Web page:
Weekly review 7/6/24

Last updated : 09 June 2024 By Paul Evans

Just as they did last year, Cardiff City waited (or, maybe, were forced to wait might be more appropriate this time around) until the first week in June , that’s a month since they last played, to confirm who their manager would be for the season which will be starting in two months time.


There were times when I was pretty sure that Erol Bulut would not stay at Cardiff beyond the one season, but, recently, it seemed pretty clear that City wanted him here for 24/25 and it became a case of the longer it was taking to get an announcement, the more likely it became that Bulut was staying – if he was going to leave, surely an announcement would have come within days of our league season ending?

A resolution where both sides can say they got the outcome they wanted can also enable the line to be spun that the plans for the upcoming season were continuing as normal (i.e. when we do have a contracted manager working through most of May with a definite plan as to what the future holds). Of course, it might well be that this has been happening, but nothing will ever convince me that having. your early bird season ticket sales taking place during a period of inertia (it seemed like that from the outside at least) is a good look designed to fire up supporters who have barely seen anything resembling winning and enjoyable football from their team since 2020.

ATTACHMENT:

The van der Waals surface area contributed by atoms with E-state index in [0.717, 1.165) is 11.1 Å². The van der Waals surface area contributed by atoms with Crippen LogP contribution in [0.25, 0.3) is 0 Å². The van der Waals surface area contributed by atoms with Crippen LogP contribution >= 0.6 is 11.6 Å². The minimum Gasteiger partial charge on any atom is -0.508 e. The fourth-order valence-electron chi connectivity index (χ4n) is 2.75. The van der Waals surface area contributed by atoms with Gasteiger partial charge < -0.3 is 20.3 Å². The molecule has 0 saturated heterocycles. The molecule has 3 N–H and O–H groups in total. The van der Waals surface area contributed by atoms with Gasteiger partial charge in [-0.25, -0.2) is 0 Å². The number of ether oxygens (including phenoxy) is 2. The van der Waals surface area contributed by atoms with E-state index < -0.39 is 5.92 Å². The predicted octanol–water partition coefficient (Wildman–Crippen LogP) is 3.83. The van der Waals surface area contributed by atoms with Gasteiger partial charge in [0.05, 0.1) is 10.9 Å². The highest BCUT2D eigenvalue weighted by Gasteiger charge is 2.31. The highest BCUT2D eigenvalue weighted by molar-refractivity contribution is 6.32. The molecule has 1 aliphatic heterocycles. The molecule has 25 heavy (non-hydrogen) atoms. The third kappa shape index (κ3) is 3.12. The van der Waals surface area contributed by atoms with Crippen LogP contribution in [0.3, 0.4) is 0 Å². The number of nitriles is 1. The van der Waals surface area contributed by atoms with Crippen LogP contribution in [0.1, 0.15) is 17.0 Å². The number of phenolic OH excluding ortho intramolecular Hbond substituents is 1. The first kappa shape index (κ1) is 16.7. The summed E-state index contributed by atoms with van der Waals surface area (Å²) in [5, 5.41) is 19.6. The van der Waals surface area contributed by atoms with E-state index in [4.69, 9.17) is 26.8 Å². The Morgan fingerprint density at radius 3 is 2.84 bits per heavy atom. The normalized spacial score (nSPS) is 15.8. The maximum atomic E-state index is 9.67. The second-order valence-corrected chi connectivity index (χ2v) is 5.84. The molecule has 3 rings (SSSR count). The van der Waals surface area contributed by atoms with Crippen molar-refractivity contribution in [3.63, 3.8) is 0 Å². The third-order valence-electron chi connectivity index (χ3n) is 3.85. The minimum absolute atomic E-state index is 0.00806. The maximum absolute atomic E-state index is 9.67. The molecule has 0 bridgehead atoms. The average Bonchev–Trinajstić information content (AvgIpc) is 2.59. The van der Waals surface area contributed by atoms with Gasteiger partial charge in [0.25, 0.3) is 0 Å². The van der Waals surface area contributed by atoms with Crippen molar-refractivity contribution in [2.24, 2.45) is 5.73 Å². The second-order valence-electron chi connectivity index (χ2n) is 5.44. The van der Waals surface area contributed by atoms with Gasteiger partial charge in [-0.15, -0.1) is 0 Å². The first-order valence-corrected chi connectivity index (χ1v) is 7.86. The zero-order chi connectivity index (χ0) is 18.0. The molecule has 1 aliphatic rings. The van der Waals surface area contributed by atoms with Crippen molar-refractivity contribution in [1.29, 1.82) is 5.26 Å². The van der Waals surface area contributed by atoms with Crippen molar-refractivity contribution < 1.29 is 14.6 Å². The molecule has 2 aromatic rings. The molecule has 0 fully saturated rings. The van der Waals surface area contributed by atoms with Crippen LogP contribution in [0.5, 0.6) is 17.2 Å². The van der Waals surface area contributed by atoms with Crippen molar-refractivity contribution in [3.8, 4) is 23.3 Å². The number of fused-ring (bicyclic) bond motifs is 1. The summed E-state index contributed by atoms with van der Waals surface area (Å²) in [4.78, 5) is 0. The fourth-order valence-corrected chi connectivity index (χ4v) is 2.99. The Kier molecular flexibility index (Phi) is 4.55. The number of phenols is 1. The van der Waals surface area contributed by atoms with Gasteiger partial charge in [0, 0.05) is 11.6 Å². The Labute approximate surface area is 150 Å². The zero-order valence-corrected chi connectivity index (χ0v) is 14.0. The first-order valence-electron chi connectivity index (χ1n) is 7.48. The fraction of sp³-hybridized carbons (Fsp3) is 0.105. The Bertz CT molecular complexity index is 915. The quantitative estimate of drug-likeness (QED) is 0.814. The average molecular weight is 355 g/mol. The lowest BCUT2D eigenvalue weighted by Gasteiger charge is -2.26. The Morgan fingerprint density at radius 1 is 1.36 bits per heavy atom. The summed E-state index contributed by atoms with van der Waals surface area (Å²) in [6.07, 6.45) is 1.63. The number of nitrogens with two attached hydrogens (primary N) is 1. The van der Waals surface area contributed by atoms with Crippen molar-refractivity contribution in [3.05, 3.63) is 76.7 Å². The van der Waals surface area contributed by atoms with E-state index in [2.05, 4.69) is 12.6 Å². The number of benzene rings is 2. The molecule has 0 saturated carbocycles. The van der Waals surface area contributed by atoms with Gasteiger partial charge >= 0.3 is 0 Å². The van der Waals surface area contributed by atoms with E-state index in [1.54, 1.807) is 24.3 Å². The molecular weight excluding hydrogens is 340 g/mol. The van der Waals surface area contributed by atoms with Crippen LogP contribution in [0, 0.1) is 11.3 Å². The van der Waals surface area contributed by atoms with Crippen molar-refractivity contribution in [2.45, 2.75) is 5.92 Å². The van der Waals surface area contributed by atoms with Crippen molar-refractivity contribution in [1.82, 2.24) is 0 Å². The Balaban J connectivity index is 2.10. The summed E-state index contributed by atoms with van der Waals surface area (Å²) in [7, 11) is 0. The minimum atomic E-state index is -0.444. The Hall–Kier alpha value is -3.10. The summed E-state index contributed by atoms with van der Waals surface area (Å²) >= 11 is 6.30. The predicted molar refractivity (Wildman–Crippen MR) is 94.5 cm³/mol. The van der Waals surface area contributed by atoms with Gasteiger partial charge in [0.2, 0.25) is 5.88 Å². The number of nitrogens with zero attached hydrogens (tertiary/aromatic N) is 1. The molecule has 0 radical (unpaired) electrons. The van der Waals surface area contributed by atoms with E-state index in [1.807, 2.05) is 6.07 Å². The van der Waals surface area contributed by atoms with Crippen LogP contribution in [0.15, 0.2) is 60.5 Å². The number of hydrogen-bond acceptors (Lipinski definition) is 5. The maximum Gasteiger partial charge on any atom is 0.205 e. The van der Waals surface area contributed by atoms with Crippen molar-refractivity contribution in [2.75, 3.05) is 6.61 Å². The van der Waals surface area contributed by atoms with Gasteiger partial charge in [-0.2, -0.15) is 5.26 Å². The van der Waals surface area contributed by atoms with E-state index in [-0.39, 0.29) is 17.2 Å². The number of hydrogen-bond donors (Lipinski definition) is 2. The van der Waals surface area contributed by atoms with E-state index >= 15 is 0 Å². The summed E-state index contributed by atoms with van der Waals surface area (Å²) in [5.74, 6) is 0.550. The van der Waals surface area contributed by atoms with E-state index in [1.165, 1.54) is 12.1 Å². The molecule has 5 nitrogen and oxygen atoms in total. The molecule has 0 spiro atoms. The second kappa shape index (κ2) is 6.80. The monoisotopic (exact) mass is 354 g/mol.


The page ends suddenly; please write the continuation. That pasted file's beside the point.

There I go again moaning about the fare served up by Cardiff City in recent seasons! Based on what much I read and hear about on social media says, someone like me, who would have been quite happy to see Erol Bulut leave, are in a small minority. Indeed, from much of what I see on platforms like Twitter (I’ll always call it that!), there are great celebrations that Bulut has signed a two year contract extension. Let’s not forget either that even when we were being trounced 5-2 by a Rotherham side that finished up with just five wins all season, the choruses of “Erol Bulut, we want you so stay” could be heard from our travelling support.